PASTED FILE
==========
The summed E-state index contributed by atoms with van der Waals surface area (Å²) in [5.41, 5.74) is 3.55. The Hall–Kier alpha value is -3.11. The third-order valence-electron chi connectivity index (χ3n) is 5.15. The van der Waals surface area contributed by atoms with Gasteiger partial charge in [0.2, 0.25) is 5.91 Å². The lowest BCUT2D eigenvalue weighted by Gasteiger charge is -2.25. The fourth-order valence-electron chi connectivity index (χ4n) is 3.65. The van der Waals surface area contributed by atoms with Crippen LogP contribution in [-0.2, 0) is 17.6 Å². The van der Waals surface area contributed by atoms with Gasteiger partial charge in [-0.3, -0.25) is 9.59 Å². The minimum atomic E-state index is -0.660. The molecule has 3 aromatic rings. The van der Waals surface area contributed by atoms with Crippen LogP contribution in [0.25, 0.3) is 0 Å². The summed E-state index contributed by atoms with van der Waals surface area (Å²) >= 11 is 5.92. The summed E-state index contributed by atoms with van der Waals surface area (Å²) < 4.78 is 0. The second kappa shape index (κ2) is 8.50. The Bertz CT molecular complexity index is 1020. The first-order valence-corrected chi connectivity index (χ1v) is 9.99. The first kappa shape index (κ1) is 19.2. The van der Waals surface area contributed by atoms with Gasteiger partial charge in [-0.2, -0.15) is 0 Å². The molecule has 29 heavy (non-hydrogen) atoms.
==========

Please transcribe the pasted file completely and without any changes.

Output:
The summed E-state index contributed by atoms with van der Waals surface area (Å²) in [5.41, 5.74) is 3.55. The Hall–Kier alpha value is -3.11. The third-order valence-electron chi connectivity index (χ3n) is 5.15. The van der Waals surface area contributed by atoms with Gasteiger partial charge in [0.2, 0.25) is 5.91 Å². The lowest BCUT2D eigenvalue weighted by Gasteiger charge is -2.25. The fourth-order valence-electron chi connectivity index (χ4n) is 3.65. The van der Waals surface area contributed by atoms with Crippen LogP contribution in [-0.2, 0) is 17.6 Å². The van der Waals surface area contributed by atoms with Gasteiger partial charge in [-0.3, -0.25) is 9.59 Å². The minimum atomic E-state index is -0.660. The molecule has 3 aromatic rings. The van der Waals surface area contributed by atoms with Crippen LogP contribution in [0.25, 0.3) is 0 Å². The summed E-state index contributed by atoms with van der Waals surface area (Å²) >= 11 is 5.92. The summed E-state index contributed by atoms with van der Waals surface area (Å²) < 4.78 is 0. The second kappa shape index (κ2) is 8.50. The Bertz CT molecular complexity index is 1020. The first-order valence-corrected chi connectivity index (χ1v) is 9.99. The first kappa shape index (κ1) is 19.2. The van der Waals surface area contributed by atoms with Gasteiger partial charge in [-0.2, -0.15) is 0 Å². The molecule has 29 heavy (non-hydrogen) atoms.